What’s a wireless access point? What’s a network bridge? Why are some devices called access points, some bridges, and some both? And, more important, how do these devices fit into a home network?
Let’s start with the concept of a network bridge. The “bridge” part of the device description refers to the its ability to integrate wired devices into a pre-existing network by using a wireless signal, instead of an Ethernet (or network) cable, to forge the connection. You’ll typically find this situation in a home setup when you want to connect wired devices, such as Internet-connected TVs and Blu-Ray players, to a router that happens to be in a different part of the home.
If you were trying to get wired devices connected to your home network, as in the example I just described, you’d normally have to connect them via an Ethernet cable, which can be tricky depending on how far away your router happens to be. A wireless bridge, however, gives you the flexibility to connect Ethernet-enabled devices to your network wirelessly. You just connect your wired devices to the bridge’s ports and they’re essentially transformed into wireless devices.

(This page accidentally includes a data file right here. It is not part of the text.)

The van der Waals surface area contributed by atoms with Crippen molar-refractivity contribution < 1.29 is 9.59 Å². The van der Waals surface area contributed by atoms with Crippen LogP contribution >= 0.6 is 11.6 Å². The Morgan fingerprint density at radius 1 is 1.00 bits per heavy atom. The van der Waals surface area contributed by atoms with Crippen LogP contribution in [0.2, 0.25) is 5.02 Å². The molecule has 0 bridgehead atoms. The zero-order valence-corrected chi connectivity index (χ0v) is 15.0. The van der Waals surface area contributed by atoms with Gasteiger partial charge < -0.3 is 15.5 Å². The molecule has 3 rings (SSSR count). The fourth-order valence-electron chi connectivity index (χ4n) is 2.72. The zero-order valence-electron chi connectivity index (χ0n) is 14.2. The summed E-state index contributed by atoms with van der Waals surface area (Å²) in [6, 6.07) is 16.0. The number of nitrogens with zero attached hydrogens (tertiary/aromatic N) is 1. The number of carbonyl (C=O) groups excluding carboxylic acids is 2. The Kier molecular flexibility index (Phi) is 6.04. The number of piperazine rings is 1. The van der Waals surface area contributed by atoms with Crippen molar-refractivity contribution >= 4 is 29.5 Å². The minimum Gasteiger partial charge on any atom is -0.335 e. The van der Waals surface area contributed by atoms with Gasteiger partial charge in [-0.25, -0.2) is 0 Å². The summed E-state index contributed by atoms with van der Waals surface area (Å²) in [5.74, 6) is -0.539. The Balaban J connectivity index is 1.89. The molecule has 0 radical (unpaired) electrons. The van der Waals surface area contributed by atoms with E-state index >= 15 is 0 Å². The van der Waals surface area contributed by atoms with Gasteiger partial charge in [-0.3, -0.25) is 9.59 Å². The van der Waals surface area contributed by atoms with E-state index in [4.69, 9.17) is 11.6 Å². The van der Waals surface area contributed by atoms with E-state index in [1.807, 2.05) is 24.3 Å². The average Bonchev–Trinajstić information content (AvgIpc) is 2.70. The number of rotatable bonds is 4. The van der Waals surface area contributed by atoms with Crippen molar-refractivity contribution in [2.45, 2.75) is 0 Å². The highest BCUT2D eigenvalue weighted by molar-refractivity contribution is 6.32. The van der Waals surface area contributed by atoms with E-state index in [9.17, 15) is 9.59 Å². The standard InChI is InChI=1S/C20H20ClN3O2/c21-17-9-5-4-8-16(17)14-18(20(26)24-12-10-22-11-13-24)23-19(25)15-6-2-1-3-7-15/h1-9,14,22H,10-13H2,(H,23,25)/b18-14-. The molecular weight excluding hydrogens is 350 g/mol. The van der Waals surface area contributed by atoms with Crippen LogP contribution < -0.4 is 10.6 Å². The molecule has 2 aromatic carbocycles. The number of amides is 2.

Bridging is a pretty easy concept to understand. The confusion sets in when bridging gets mixed up with the phrase “access point.” This will be the subject of my next post.
This story, "Transform Wired Devices Into Wireless With a Network Bridge" was originally published by BrandPost.